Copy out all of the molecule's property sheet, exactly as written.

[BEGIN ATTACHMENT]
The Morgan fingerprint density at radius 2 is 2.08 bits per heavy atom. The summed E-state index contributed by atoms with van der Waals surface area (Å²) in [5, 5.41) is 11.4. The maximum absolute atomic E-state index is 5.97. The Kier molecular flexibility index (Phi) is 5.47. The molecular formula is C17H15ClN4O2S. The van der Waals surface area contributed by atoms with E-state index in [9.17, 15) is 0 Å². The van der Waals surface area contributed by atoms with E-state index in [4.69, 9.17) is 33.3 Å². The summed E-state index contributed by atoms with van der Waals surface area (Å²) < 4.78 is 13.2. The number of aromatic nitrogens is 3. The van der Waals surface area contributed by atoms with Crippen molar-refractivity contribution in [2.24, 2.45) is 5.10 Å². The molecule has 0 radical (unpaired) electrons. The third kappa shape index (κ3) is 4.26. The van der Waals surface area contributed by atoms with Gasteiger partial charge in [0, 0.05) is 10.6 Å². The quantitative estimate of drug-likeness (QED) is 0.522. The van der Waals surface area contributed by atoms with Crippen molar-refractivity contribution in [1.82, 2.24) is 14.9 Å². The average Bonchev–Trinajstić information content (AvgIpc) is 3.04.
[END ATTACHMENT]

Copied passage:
The Morgan fingerprint density at radius 2 is 2.08 bits per heavy atom. The summed E-state index contributed by atoms with van der Waals surface area (Å²) in [5, 5.41) is 11.4. The maximum absolute atomic E-state index is 5.97. The Kier molecular flexibility index (Phi) is 5.47. The molecular formula is C17H15ClN4O2S. The van der Waals surface area contributed by atoms with E-state index in [9.17, 15) is 0 Å². The van der Waals surface area contributed by atoms with E-state index in [4.69, 9.17) is 33.3 Å². The summed E-state index contributed by atoms with van der Waals surface area (Å²) < 4.78 is 13.2. The number of aromatic nitrogens is 3. The van der Waals surface area contributed by atoms with Crippen molar-refractivity contribution in [2.24, 2.45) is 5.10 Å². The molecule has 0 radical (unpaired) electrons. The third kappa shape index (κ3) is 4.26. The van der Waals surface area contributed by atoms with Gasteiger partial charge in [0, 0.05) is 10.6 Å². The quantitative estimate of drug-likeness (QED) is 0.522. The van der Waals surface area contributed by atoms with Crippen molar-refractivity contribution in [1.82, 2.24) is 14.9 Å². The average Bonchev–Trinajstić information content (AvgIpc) is 3.04.